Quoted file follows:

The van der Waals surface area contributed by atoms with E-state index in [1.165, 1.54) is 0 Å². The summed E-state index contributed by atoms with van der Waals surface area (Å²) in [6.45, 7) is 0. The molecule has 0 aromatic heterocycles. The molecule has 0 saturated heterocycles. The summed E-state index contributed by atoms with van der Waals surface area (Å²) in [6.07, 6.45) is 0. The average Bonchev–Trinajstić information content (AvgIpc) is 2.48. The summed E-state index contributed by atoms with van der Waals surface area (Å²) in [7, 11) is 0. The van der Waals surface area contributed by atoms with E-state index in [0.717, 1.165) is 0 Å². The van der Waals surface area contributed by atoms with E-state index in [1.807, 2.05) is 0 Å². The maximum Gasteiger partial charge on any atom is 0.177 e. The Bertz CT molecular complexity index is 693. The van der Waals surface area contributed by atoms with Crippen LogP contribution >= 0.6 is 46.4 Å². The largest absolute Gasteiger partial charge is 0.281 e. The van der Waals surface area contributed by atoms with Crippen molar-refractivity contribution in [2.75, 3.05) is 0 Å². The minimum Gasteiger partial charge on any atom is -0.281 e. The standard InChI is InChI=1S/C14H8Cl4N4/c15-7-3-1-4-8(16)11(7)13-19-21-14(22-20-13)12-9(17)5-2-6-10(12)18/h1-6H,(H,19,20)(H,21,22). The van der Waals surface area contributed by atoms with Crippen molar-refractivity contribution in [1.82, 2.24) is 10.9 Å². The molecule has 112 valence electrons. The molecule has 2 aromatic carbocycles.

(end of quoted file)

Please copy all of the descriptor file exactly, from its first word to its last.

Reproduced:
The van der Waals surface area contributed by atoms with E-state index in [1.165, 1.54) is 0 Å². The summed E-state index contributed by atoms with van der Waals surface area (Å²) in [6.45, 7) is 0. The molecule has 0 aromatic heterocycles. The molecule has 0 saturated heterocycles. The summed E-state index contributed by atoms with van der Waals surface area (Å²) in [6.07, 6.45) is 0. The average Bonchev–Trinajstić information content (AvgIpc) is 2.48. The summed E-state index contributed by atoms with van der Waals surface area (Å²) in [7, 11) is 0. The van der Waals surface area contributed by atoms with E-state index in [0.717, 1.165) is 0 Å². The van der Waals surface area contributed by atoms with E-state index in [1.807, 2.05) is 0 Å². The maximum Gasteiger partial charge on any atom is 0.177 e. The Bertz CT molecular complexity index is 693. The van der Waals surface area contributed by atoms with Crippen LogP contribution >= 0.6 is 46.4 Å². The largest absolute Gasteiger partial charge is 0.281 e. The van der Waals surface area contributed by atoms with Crippen molar-refractivity contribution in [2.75, 3.05) is 0 Å². The minimum Gasteiger partial charge on any atom is -0.281 e. The standard InChI is InChI=1S/C14H8Cl4N4/c15-7-3-1-4-8(16)11(7)13-19-21-14(22-20-13)12-9(17)5-2-6-10(12)18/h1-6H,(H,19,20)(H,21,22). The van der Waals surface area contributed by atoms with Crippen molar-refractivity contribution in [1.82, 2.24) is 10.9 Å². The molecule has 112 valence electrons. The molecule has 2 aromatic carbocycles.